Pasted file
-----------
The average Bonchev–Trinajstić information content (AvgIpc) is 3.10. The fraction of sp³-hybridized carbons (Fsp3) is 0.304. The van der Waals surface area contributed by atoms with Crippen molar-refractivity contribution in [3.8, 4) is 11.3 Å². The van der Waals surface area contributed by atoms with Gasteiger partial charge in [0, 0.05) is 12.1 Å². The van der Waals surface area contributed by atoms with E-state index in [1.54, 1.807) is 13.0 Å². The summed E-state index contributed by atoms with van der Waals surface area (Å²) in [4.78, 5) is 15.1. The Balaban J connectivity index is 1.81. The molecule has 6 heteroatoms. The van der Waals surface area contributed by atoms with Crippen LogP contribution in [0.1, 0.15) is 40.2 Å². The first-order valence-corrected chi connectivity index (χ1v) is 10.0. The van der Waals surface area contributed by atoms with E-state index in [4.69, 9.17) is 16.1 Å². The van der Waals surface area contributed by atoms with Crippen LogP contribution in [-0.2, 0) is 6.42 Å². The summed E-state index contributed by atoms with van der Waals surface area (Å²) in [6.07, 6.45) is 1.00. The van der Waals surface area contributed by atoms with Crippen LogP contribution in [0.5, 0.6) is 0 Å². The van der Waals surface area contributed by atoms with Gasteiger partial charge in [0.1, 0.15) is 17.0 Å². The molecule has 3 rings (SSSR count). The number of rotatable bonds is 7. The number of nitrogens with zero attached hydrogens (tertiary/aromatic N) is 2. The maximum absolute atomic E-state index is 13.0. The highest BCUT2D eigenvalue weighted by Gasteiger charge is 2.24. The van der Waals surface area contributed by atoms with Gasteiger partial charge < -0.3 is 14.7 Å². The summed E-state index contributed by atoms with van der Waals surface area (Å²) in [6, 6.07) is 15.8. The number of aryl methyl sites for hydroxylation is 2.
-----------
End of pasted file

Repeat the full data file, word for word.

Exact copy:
The average Bonchev–Trinajstić information content (AvgIpc) is 3.10. The fraction of sp³-hybridized carbons (Fsp3) is 0.304. The van der Waals surface area contributed by atoms with Crippen molar-refractivity contribution in [3.8, 4) is 11.3 Å². The van der Waals surface area contributed by atoms with Gasteiger partial charge in [0, 0.05) is 12.1 Å². The van der Waals surface area contributed by atoms with E-state index in [1.54, 1.807) is 13.0 Å². The summed E-state index contributed by atoms with van der Waals surface area (Å²) in [4.78, 5) is 15.1. The Balaban J connectivity index is 1.81. The molecule has 6 heteroatoms. The van der Waals surface area contributed by atoms with Crippen LogP contribution in [0.1, 0.15) is 40.2 Å². The first-order valence-corrected chi connectivity index (χ1v) is 10.0. The van der Waals surface area contributed by atoms with E-state index in [4.69, 9.17) is 16.1 Å². The van der Waals surface area contributed by atoms with Crippen LogP contribution in [-0.2, 0) is 6.42 Å². The summed E-state index contributed by atoms with van der Waals surface area (Å²) in [6.07, 6.45) is 1.00. The van der Waals surface area contributed by atoms with Crippen LogP contribution in [0.5, 0.6) is 0 Å². The van der Waals surface area contributed by atoms with Gasteiger partial charge in [0.1, 0.15) is 17.0 Å². The molecule has 3 rings (SSSR count). The number of rotatable bonds is 7. The number of nitrogens with zero attached hydrogens (tertiary/aromatic N) is 2. The maximum absolute atomic E-state index is 13.0. The highest BCUT2D eigenvalue weighted by Gasteiger charge is 2.24. The van der Waals surface area contributed by atoms with Gasteiger partial charge < -0.3 is 14.7 Å². The summed E-state index contributed by atoms with van der Waals surface area (Å²) in [6, 6.07) is 15.8. The number of aryl methyl sites for hydroxylation is 2.